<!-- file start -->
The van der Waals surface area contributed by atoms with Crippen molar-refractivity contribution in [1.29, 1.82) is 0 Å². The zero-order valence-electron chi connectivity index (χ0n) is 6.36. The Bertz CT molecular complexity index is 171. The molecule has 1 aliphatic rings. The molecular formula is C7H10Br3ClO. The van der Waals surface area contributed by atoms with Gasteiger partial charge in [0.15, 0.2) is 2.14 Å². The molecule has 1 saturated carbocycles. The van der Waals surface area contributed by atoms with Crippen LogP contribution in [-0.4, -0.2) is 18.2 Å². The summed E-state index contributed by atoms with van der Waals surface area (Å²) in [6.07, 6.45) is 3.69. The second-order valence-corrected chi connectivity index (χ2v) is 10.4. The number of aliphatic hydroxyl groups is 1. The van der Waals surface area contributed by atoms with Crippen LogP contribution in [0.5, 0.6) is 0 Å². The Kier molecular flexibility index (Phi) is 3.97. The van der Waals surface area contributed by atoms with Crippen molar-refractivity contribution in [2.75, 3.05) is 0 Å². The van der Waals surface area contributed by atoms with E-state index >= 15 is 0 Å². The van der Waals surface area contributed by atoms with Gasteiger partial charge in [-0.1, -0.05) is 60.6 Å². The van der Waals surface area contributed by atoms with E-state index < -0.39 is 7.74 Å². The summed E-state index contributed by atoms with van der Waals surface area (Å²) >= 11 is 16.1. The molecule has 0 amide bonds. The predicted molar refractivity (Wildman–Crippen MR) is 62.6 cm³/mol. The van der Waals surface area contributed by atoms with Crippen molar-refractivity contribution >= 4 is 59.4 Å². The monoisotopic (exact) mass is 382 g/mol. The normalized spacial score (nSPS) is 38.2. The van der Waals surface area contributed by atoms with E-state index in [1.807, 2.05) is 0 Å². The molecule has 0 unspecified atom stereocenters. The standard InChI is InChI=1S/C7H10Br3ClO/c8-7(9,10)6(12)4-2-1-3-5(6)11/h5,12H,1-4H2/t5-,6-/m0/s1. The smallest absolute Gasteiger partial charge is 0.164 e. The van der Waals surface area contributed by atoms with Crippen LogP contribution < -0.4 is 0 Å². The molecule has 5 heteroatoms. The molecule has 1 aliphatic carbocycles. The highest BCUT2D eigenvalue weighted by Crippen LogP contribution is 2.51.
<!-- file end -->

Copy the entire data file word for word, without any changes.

The van der Waals surface area contributed by atoms with Crippen molar-refractivity contribution in [1.29, 1.82) is 0 Å². The zero-order valence-electron chi connectivity index (χ0n) is 6.36. The Bertz CT molecular complexity index is 171. The molecule has 1 aliphatic rings. The molecular formula is C7H10Br3ClO. The van der Waals surface area contributed by atoms with Gasteiger partial charge in [0.15, 0.2) is 2.14 Å². The molecule has 1 saturated carbocycles. The van der Waals surface area contributed by atoms with Crippen LogP contribution in [-0.4, -0.2) is 18.2 Å². The summed E-state index contributed by atoms with van der Waals surface area (Å²) in [6.07, 6.45) is 3.69. The second-order valence-corrected chi connectivity index (χ2v) is 10.4. The number of aliphatic hydroxyl groups is 1. The van der Waals surface area contributed by atoms with Crippen LogP contribution in [0.5, 0.6) is 0 Å². The Kier molecular flexibility index (Phi) is 3.97. The van der Waals surface area contributed by atoms with Crippen molar-refractivity contribution in [2.75, 3.05) is 0 Å². The van der Waals surface area contributed by atoms with E-state index >= 15 is 0 Å². The van der Waals surface area contributed by atoms with Gasteiger partial charge in [-0.1, -0.05) is 60.6 Å². The van der Waals surface area contributed by atoms with E-state index < -0.39 is 7.74 Å². The summed E-state index contributed by atoms with van der Waals surface area (Å²) >= 11 is 16.1. The molecule has 0 amide bonds. The predicted molar refractivity (Wildman–Crippen MR) is 62.6 cm³/mol. The van der Waals surface area contributed by atoms with Crippen molar-refractivity contribution >= 4 is 59.4 Å². The monoisotopic (exact) mass is 382 g/mol. The normalized spacial score (nSPS) is 38.2. The van der Waals surface area contributed by atoms with E-state index in [1.807, 2.05) is 0 Å². The molecule has 0 unspecified atom stereocenters. The standard InChI is InChI=1S/C7H10Br3ClO/c8-7(9,10)6(12)4-2-1-3-5(6)11/h5,12H,1-4H2/t5-,6-/m0/s1. The smallest absolute Gasteiger partial charge is 0.164 e. The van der Waals surface area contributed by atoms with Crippen LogP contribution < -0.4 is 0 Å². The molecule has 5 heteroatoms. The molecule has 1 aliphatic carbocycles. The highest BCUT2D eigenvalue weighted by Crippen LogP contribution is 2.51.